The Canada Mortgage and Housing Corporation (CMHC) has a new report out today (February 7) on a topic it hasn’t written about much before.
It’s an analysis of non-permanent residents (NPR) in Canada and how this group is impacting real-estate markets, mostly in big cities like Vancouver and Toronto.
“The number of NPR in Canada has grown at a rapid pace, in particular the number of students and work permit holders,” the report reads.
CMHC defines this group as “foreign nationals who are lawfully in Canada on a temporary basis,” including, “NPR workers, international students, in-land refugee claimants, and others receiving work visas on humanitarian and compassionate grounds”.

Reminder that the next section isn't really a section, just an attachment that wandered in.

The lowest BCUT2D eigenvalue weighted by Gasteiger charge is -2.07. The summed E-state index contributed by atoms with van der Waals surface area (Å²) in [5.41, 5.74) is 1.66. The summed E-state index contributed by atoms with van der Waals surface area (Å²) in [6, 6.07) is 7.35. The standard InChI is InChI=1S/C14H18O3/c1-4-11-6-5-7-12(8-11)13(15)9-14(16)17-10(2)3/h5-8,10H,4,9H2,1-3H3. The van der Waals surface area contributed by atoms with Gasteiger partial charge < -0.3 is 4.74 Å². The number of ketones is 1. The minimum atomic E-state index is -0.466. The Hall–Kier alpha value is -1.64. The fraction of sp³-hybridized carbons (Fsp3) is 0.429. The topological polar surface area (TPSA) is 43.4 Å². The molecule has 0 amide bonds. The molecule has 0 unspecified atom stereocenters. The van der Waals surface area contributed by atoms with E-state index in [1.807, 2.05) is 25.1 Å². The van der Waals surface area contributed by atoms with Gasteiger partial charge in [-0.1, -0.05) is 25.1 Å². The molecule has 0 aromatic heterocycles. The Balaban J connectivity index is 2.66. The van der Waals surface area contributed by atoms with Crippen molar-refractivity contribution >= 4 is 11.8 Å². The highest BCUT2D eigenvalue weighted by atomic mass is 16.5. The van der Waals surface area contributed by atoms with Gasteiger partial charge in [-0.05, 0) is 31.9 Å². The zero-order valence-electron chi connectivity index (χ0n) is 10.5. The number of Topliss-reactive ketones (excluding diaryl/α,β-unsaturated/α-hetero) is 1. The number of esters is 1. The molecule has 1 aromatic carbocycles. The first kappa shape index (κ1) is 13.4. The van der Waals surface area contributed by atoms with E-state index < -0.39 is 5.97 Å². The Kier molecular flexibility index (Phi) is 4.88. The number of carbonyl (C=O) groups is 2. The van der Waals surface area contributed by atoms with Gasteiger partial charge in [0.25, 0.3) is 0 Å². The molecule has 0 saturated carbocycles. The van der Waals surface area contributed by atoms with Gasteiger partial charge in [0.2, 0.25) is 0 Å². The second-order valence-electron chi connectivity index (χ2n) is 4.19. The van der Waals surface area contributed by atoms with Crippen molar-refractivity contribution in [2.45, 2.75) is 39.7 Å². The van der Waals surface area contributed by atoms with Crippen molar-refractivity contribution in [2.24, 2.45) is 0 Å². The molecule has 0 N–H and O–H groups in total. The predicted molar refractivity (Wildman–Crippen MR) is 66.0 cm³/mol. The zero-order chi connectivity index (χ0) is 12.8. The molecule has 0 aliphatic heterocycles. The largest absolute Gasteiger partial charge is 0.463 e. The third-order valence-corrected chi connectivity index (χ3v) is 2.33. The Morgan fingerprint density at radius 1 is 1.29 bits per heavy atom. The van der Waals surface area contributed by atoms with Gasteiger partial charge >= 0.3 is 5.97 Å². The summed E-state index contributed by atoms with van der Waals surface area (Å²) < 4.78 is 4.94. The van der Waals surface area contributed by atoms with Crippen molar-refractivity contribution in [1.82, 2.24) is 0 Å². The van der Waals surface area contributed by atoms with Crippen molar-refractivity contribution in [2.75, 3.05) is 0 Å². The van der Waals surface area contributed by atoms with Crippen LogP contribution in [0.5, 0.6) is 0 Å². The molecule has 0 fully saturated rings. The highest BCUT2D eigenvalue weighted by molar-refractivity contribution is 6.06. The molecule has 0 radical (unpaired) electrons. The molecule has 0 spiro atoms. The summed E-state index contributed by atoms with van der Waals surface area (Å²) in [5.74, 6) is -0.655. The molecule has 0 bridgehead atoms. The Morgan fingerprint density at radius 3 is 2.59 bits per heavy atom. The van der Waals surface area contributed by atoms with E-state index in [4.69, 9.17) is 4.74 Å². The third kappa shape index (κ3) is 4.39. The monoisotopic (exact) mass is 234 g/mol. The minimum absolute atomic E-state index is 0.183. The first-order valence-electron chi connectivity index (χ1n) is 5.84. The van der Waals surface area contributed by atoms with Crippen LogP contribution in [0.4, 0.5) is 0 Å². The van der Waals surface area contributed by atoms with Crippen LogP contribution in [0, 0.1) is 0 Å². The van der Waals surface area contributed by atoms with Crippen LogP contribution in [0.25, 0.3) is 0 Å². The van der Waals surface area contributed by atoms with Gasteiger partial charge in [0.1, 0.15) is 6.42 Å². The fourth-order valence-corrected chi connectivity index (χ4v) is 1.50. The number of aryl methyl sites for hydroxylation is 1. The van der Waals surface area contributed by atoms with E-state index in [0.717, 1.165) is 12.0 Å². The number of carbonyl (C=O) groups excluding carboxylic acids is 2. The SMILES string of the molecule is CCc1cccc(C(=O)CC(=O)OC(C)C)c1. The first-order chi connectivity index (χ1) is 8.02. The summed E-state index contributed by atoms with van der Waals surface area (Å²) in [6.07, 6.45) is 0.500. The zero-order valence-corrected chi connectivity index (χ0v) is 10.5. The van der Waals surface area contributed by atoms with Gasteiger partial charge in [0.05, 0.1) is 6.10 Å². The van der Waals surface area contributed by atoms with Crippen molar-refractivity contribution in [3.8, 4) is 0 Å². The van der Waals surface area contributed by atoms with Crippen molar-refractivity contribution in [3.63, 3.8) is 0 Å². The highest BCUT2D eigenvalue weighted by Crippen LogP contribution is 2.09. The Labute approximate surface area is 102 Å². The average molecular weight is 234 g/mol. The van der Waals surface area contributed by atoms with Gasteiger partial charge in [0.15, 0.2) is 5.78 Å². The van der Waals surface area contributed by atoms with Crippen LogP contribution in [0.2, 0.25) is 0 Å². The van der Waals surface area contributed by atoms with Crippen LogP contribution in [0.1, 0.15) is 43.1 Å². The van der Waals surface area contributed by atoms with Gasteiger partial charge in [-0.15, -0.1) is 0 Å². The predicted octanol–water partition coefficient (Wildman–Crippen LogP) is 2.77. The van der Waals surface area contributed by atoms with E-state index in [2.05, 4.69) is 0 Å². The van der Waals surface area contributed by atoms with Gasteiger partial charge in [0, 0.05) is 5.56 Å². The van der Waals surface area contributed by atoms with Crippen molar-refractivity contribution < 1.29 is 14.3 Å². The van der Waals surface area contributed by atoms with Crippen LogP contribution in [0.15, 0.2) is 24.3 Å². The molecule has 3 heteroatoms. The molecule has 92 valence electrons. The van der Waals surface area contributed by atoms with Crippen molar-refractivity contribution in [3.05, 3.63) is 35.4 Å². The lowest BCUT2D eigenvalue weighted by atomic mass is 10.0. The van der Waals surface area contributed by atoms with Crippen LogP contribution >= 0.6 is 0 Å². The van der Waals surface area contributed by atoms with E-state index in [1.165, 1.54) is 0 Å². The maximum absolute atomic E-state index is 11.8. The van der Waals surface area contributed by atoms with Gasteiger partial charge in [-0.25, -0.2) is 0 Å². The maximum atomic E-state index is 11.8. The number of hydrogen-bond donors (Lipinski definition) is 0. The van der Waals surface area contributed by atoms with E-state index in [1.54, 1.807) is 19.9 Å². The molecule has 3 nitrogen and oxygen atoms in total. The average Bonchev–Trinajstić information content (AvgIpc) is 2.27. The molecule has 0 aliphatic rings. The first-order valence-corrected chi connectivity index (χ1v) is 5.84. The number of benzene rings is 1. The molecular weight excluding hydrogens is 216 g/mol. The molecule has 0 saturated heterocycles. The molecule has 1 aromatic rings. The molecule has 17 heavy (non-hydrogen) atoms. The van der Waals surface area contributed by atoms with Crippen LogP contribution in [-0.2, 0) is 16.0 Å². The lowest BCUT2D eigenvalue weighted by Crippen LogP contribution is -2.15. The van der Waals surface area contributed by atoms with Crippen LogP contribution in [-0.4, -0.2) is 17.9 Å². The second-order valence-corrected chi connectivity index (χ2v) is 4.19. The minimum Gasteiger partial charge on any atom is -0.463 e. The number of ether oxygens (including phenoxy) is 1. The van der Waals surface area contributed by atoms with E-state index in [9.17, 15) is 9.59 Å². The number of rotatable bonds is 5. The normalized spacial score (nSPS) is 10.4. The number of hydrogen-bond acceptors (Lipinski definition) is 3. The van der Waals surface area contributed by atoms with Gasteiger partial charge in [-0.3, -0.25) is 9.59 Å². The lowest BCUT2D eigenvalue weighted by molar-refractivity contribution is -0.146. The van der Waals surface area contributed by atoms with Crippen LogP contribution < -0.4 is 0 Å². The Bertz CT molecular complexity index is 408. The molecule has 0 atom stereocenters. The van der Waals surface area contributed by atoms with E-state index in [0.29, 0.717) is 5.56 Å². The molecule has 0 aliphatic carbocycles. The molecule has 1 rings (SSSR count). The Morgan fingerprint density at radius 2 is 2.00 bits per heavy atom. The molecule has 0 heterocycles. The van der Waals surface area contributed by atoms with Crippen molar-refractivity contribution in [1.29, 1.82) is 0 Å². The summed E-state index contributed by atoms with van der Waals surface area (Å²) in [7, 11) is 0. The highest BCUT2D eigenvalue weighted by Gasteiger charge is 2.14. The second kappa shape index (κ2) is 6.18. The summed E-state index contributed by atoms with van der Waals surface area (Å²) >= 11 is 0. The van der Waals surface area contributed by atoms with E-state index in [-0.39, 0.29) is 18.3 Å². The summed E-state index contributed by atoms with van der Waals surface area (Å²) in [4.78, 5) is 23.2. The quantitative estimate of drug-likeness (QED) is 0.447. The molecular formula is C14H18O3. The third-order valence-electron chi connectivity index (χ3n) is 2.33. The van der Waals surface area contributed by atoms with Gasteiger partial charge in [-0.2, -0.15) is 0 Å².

“In 2015, the composition of students was 51.9% and workers 45.7%,” it adds, noting those numbers have changed a lot over the last 20 years. In 1996, students accounted for 28.9 percent of NPR and workers accounted for 31.4 percent.
While NPR only account for a small percentage of Canada’s population, they’ve mostly settled in big cities, Vancouver especially.
Between 2004 and 2015, NPR accounted for 20 percent of population growth in Vancouver, according to the report.
Evaluating this group’s effect on housing markets, CMHC notes that a majority of NPR are relatively young and therefore are mostly renters.
“Nevertheless, NPR have the legal right to purchase property, and are doing so,” the report reads. “The share of mortgages held by NPR were most evident in Canada’s major census metropolitan areas. In 2016, 3.9% of mortgages issued in Vancouver were held by NPR, followed by Edmonton (2.9%), Toronto (2.7%), Calgary (2.4%) and Montreal (1.9%).”